Then, because I didn’t have enough onions yet, I allowed myself to be seduced by bags of teeny tiny onions, the kind they always ask for in those slow stew recipes like beef bourgignon, and I can never find.  And teeny tiny brussels sprouts.  Seriously, this has to be a Melbourne thing, right?  A farmer’s market that has kale and cardoons and brussels sprouts at the same time as peppers and tomatoes and zuccini flowers… surely that isn’t normal seasonal behaviour…?

I’m just dazzled by the colours, to be honest…

There was a stall selling lots of different kinds of honey.  I asked where their bees live, and was told that actually they have portable hives which they take around to all the different farms to help with pollination.  In non pollinating seasons, the bees have a nice holiday in a local forest.  I found this rather charming, and picked up some orange blossom honey with a view to honey cake.

Honey, supervising the quail eggs (they are quite unruly)

At the fruit stall, they had quinces and Pink Lady apples that were actually really pink.  I think that’s the first time I’ve seen pink Pink Ladies.  It’s nice to know there is a reason for the name.

Fruits of tree and earth.

I got some of each, while giving unsolicited advice to a couple who were looking at the Italian lady’s stall from afar and wondering aloud about preparing artichokes:

“Ask the Italian lady who sells them.  She’ll tell you – she’ll probably even demonstrate it for you.  Oh, sorry, I should probably mind my own business.”

“No, that’s OK, that’s the whole point of coming to the farmers’ market…”

“Well, in that case, you should really try cardoons – they taste just like artichokes, and they are much easier to prepare.  Oh God, now I’m telling you what to buy.  I’m sorry.  Just ignore me.  But seriously, cardoons are great, they are my new favourite vegetable…”

Oops.  Fortunately the couple seemed to be amused and interested rather than appalled by this outbreak of bossy helpfulness.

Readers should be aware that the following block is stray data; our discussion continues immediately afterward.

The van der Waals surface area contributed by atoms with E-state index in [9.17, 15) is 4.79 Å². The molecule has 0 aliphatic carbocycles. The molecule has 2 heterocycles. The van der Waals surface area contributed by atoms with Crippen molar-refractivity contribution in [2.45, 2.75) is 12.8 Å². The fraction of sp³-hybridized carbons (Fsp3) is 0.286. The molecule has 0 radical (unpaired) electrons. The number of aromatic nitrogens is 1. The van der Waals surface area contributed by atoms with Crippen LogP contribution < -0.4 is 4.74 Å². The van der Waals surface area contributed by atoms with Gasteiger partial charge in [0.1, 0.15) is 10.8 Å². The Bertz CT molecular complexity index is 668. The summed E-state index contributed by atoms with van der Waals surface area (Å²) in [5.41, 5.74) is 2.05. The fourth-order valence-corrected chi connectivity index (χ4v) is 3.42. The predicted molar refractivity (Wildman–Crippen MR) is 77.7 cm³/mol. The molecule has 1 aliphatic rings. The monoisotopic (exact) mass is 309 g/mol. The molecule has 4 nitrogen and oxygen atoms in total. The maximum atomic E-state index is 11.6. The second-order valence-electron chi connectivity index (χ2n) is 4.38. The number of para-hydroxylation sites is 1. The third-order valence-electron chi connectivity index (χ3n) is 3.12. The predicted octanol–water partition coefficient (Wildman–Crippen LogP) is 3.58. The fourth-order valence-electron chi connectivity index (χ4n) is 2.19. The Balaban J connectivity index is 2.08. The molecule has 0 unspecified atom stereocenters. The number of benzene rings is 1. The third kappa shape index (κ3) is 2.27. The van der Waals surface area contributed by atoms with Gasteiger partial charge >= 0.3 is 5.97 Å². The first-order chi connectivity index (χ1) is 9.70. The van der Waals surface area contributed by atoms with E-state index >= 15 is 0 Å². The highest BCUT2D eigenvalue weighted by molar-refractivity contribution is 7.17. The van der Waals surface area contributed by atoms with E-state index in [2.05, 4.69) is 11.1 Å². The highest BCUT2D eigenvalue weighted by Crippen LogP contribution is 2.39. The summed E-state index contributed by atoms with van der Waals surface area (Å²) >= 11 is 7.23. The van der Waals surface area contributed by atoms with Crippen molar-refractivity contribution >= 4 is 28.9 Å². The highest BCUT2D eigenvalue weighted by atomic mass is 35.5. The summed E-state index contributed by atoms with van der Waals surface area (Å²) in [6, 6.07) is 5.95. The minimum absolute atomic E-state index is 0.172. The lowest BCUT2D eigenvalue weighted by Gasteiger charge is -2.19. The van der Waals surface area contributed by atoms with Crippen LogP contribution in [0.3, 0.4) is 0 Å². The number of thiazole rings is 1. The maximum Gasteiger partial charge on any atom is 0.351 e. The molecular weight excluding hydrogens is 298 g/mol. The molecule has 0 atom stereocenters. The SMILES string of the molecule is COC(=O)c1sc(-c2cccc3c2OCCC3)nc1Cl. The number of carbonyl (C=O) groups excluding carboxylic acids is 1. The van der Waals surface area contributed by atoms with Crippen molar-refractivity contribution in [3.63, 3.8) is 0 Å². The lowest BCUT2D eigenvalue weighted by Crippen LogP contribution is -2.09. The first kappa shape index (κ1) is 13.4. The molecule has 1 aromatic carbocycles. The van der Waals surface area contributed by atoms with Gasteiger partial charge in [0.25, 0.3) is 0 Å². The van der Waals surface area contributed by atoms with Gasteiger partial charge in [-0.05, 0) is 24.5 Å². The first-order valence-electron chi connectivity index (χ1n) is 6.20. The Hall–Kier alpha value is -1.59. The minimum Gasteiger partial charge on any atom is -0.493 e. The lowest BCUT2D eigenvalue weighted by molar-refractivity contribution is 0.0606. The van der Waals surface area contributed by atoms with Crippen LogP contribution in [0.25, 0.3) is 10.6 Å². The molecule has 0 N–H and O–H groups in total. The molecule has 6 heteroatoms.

Family portrait: Brassicas (Brussels sprouts, Russian kale and broccoli of no particular geographical region)

(Andrew waited until they were out of earshot before suggesting that we’d better get going to choir before I set up a stall offering advice on how to cook vegetables and which vegetables to buy in the first place.  He is so helpful…  Then again, he’s the one driving the car and ferrying me to choir, so I should probably not be too rude here…)

(Mind you, everyone should try cardoons.  They are definitely the easiest way to achieve an artichoke flavour.)

Family portrait: Alliums (garlic, leek, baby brown onions, red onions, shallots). It was an oniony sort of day.

There were so many other stalls today – free range chickens, eggs, patés, cakes, more pies, jams, wagyu beef, oranges and lemons and limes, pistachios, dried mangoes, and goodness knows what else.  It was really one of the best markets I’ve been to, and definitely one where I sort of wished I had started off with a completely empty fridge.

I assure you, it’s the opposite of empty now…

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5 comments for “Farmer’s Market Post: Halloween without Pumpkins

  1. May 8, 2012 at 10:51 pm

    I love those colours too – the rhubarb I bought at the vic market was huge too and that was after I asked it to be trimmed – I still don’t understand why rhubarb is seen as a spring fruit in the northern hemisphere but I always remember it as a winter fruit.

    • May 9, 2012 at 11:07 pm

      I think our seasons aren’t so much upside-down as sideways to the rest of the world, to be honest.

  2. Iestyn
    May 10, 2012 at 9:30 pm

    Dutch Creams are great mashing spuds. Very like Binjis.

  3. nlbarber
    June 1, 2012 at 1:19 am

    (Playing catchup on my blog reading, here…)

    Just have to say that having separated quail eggs for a recipe once (, I’ll never do it again. The cake was very good, but I can’t believe that chicken egg yolks wouldn’t be just about as good, and not drive me nuts doing the separating.